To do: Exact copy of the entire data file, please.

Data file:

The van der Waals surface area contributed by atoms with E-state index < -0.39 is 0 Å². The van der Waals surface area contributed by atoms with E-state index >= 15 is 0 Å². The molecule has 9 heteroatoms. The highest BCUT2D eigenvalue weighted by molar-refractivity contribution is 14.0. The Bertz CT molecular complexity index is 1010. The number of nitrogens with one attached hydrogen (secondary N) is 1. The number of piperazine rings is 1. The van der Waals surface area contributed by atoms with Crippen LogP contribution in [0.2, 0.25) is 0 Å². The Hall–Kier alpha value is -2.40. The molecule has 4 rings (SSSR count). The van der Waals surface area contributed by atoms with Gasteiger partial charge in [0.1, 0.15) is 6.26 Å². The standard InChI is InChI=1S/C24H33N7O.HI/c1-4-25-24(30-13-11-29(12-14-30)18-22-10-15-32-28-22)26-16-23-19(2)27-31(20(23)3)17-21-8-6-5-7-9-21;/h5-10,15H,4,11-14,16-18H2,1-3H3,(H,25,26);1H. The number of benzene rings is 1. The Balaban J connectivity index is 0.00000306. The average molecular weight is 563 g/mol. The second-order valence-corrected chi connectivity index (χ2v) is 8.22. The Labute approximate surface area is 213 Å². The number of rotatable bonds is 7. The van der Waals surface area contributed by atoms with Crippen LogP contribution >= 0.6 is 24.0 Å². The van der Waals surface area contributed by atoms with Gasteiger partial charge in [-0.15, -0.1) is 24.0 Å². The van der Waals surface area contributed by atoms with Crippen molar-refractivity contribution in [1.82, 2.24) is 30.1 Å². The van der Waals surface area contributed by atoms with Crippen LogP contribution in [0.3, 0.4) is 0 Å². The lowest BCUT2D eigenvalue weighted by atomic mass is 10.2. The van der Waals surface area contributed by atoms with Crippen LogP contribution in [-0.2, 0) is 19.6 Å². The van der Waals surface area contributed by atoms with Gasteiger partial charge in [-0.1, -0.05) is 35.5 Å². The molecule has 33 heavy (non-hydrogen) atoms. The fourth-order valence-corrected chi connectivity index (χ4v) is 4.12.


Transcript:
The van der Waals surface area contributed by atoms with E-state index < -0.39 is 0 Å². The van der Waals surface area contributed by atoms with E-state index >= 15 is 0 Å². The molecule has 9 heteroatoms. The highest BCUT2D eigenvalue weighted by molar-refractivity contribution is 14.0. The Bertz CT molecular complexity index is 1010. The number of nitrogens with one attached hydrogen (secondary N) is 1. The number of piperazine rings is 1. The van der Waals surface area contributed by atoms with Crippen LogP contribution in [0.2, 0.25) is 0 Å². The Hall–Kier alpha value is -2.40. The molecule has 4 rings (SSSR count). The van der Waals surface area contributed by atoms with Gasteiger partial charge in [0.1, 0.15) is 6.26 Å². The standard InChI is InChI=1S/C24H33N7O.HI/c1-4-25-24(30-13-11-29(12-14-30)18-22-10-15-32-28-22)26-16-23-19(2)27-31(20(23)3)17-21-8-6-5-7-9-21;/h5-10,15H,4,11-14,16-18H2,1-3H3,(H,25,26);1H. The number of benzene rings is 1. The Balaban J connectivity index is 0.00000306. The average molecular weight is 563 g/mol. The second-order valence-corrected chi connectivity index (χ2v) is 8.22. The Labute approximate surface area is 213 Å². The number of rotatable bonds is 7. The van der Waals surface area contributed by atoms with Crippen LogP contribution >= 0.6 is 24.0 Å². The van der Waals surface area contributed by atoms with Gasteiger partial charge in [-0.15, -0.1) is 24.0 Å². The van der Waals surface area contributed by atoms with Crippen molar-refractivity contribution in [1.82, 2.24) is 30.1 Å². The van der Waals surface area contributed by atoms with Crippen LogP contribution in [0.3, 0.4) is 0 Å². The lowest BCUT2D eigenvalue weighted by atomic mass is 10.2. The van der Waals surface area contributed by atoms with Crippen LogP contribution in [-0.2, 0) is 19.6 Å². The van der Waals surface area contributed by atoms with Gasteiger partial charge in [-0.1, -0.05) is 35.5 Å². The molecule has 33 heavy (non-hydrogen) atoms. The fourth-order valence-corrected chi connectivity index (χ4v) is 4.12.